In his popular book "The Lean Startup" Eric Ries introduces a systematic approach how startups evaluate and incrementally build their products through controlled experiments to find out what the customers need.
[If you haven't read the book yet, I would highly recommend it 🤓]
He also says that the questions isn't
"Can this product be built?"
but instead the questions are
"Should this product be built?"
"Can we build a sustainable business around this set of products and services?"
Nearly every product idea that comes up in your head can be built with the incredible possibilities we have today, but the really important question is if this product has some reason for existence.
If your product isn't doing something that solves a persons problem you will have a hard time charging money for it. And sometimes even when it solves a problem you can have trouble building a business around it that is profitable.
Too often founders forget to ask that questions before building a product and invest a lot of time, energy and money into something that just won't work out as a company.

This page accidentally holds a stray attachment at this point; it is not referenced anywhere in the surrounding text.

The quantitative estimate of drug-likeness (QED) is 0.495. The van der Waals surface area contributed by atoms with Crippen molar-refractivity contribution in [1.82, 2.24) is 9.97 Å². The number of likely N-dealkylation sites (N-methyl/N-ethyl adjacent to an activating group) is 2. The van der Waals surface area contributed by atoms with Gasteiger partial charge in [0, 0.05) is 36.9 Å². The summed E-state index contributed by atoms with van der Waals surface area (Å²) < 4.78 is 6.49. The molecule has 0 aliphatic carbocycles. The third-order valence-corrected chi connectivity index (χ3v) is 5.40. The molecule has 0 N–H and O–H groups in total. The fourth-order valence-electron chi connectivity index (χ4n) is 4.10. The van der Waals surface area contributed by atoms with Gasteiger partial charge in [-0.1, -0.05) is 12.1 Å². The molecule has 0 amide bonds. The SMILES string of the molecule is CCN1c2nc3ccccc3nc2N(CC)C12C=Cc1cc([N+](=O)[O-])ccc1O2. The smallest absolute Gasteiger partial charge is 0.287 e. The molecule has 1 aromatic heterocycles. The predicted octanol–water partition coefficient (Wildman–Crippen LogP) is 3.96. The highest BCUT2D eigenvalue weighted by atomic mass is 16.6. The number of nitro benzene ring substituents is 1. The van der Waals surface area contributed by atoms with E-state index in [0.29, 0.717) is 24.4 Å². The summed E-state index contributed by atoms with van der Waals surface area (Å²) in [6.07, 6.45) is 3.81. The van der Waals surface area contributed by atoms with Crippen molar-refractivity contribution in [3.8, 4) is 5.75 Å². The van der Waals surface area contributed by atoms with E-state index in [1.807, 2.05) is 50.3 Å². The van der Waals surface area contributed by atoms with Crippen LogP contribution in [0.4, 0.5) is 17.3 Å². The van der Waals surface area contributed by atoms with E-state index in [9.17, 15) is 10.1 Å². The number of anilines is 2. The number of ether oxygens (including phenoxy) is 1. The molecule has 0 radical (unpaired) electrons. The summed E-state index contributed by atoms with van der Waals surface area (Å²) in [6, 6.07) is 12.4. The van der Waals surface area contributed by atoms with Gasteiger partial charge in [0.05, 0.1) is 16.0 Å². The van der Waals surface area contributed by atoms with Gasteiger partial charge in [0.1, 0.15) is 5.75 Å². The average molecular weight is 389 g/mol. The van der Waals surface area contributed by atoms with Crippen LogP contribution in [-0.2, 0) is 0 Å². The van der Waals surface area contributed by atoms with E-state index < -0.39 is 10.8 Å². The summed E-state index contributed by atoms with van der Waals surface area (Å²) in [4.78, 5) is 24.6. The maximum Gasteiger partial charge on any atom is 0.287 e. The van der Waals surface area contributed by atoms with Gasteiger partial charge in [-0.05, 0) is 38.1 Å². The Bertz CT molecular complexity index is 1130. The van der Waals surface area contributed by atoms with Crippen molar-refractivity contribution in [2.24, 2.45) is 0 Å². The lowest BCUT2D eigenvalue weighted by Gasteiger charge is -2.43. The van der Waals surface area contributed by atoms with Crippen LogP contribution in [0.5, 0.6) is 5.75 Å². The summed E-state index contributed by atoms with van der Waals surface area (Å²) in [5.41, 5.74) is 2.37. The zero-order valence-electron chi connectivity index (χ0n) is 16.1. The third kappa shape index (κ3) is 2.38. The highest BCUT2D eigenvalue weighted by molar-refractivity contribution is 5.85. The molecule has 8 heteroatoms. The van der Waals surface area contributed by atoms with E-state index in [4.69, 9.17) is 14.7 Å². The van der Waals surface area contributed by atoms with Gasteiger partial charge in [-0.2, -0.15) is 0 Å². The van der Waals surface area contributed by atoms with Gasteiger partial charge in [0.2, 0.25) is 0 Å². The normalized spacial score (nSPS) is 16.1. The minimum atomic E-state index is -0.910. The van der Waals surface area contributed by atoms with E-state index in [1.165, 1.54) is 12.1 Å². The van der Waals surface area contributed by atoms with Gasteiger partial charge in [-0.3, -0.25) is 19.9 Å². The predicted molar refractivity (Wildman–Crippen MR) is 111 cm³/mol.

This happens a lot when new technologies come up and founders try to rebuild existing products with this technology because they can (or find it technologically challenging).
These "Like Typeform but with Blockchain" or "Waterbottle with Face-Recognition" (🤷♂️) never work, because they focus on the technology - the "can it be built" - instead of on the "should it be built" or "does ist solve a problem?".
Always make sure you don't get lost in the wrong questions and tasks as you develop your product and build your startup. Always focus on the customer and solving their problems with the help of your product. If you lose sight of the customer and put the technical challenge in the focus, it will rarely end well.